Wanting to reconcile the relationship between wheel-thrown pots and paper collaging, Lydia Johnson began making functional pots out of double-sided, patterned clay slabs. Johnson says the pattern and color in her work “are the essence of the thing; an indispensable quality to the object’s existence and power.” The patterns she develops derive from a conglomerate of historical references, visual observation, and active imagination. Johnson describes her all-over pattern as creating an “engaging physical and visual illusion between user and object.” In addition to her distinct use of color and pattern, Johnson’s work fluctuates between an illusion of lightweight, disposable material and precious china. In 2011, Johnson received her BA from Messiah College, Grantham, Pennsylvania, and in 2016, she received her MFA from Alfred University in Alfred, New York. Lydia Johnson is currently working in her studio in Manchester, Connecticut, and will be featured in the upcoming Architectural Digest Show in New York City.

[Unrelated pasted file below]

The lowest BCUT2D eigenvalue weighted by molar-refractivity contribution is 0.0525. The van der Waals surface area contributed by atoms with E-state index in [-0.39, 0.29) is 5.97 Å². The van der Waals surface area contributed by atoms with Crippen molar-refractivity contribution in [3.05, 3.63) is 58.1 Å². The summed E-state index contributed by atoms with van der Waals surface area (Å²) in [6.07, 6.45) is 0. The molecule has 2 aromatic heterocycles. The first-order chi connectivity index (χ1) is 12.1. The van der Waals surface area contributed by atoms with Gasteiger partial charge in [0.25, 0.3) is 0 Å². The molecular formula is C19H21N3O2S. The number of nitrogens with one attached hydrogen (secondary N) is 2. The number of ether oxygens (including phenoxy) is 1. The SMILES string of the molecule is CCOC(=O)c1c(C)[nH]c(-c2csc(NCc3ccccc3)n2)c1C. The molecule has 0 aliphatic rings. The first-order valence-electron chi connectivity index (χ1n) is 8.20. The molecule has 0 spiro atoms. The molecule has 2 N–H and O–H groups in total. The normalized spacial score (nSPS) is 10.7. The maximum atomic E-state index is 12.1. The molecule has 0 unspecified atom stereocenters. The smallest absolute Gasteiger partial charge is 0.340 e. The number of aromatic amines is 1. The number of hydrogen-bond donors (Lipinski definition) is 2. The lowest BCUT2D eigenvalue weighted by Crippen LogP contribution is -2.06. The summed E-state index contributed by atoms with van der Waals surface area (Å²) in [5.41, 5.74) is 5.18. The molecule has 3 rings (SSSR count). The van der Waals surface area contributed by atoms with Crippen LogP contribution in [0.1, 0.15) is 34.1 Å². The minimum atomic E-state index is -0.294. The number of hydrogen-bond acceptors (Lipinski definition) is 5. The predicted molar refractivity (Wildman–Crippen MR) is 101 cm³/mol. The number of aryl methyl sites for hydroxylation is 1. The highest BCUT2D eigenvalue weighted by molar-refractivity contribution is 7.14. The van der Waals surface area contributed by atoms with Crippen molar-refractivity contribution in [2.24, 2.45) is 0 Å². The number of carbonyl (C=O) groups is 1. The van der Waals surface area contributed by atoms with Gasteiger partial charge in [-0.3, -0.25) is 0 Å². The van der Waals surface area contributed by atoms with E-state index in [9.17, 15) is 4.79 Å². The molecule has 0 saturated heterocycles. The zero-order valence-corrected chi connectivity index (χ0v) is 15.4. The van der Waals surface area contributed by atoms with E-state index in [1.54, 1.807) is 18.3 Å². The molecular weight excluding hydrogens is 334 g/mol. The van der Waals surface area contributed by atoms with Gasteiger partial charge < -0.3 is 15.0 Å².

To explain her process, Lydia begins by saying that she uses clay colored with mason stains because her work is more about color than it is about the clay itself.
"All of my forms start flat. I start with a printed, patterned clay slab and use 2-dimensional templates to transform the slab into a round thing. It's like sewing clothing from fabric. Flat materials can become any type of form with darts and molds. For now, my forms are simple. I think about them like a rectangular sheet of paper or fabric that is lifted off the table and wrapped around in space."
Regarding inspiration Lydia sites her teachers, Linda Sikora and Andrea Gill, and continues, "I consume a lot of visual material online and through books. I look and digest and reference. The things I decide to bring into my studio are the things that keep popping into my mind after the fact. Recently, I’ve been looking at Japanese Kimonos, Indian Chintz fabric, high fashion runway outfits, American folk quilts, Islamic tile work and stained glass."